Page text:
The Cinema of India examines in detail twenty-four landmark films from one of the world's largest national cinemas. Gathering writings by renowned scholars of Indian cinema, this collection provides a novel framework for reading film. Taken together, these essays act as a guide to deciphering the varied terrain of Indian film production and its reception both nationally and globally. The volume offers a comprehensive consideration of the histories of different regional cinemas; the role of studios; the place of middle cinema and its relationship to state subsidies; the style of popular films; the allure of stardom; the resistant style of art films; the resurgence of auteurism; and the poetics of documentary. The study discusses a range of films released over a period of more than sixty years, including Sant Tukaram (1936), Parasakthi (1952), Pather Panchali (1955), Pyaasa (1957), Bhuvan Shome (1969), Ghattashradda (1977) and Ram Ke Nam (1991).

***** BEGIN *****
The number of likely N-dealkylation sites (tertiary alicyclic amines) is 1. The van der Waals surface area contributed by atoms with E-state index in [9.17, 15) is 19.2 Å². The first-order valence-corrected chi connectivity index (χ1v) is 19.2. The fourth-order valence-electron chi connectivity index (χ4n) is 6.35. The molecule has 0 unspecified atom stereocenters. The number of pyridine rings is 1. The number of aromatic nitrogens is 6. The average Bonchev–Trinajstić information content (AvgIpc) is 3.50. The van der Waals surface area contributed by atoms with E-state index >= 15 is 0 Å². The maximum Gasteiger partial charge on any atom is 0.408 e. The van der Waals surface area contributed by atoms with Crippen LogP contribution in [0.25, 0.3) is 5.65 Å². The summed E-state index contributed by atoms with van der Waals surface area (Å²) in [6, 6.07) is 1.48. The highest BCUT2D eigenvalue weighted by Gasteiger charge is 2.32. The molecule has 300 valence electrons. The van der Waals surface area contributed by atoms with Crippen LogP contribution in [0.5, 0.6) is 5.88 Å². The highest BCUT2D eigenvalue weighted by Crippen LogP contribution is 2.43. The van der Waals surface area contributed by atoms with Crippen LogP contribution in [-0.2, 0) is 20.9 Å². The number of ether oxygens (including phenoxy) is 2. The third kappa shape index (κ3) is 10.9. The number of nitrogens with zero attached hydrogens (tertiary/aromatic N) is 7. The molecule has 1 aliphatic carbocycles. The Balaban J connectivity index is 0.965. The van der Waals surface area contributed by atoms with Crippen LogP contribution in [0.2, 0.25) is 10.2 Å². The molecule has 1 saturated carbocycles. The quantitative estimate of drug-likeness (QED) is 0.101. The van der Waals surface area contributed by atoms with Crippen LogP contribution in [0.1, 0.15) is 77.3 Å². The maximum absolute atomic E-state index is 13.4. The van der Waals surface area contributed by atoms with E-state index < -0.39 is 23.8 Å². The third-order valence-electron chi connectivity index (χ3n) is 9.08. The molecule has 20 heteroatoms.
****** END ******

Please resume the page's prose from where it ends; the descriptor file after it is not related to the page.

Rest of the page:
Lalitha Gopalan is associate professor in the Department of Radio-Television-Film at the University of Texas at Austin. She is the author of Cinema of Interruptions: Action Genres in Contemporary Indian Cinema (2002) and Bombay (2005).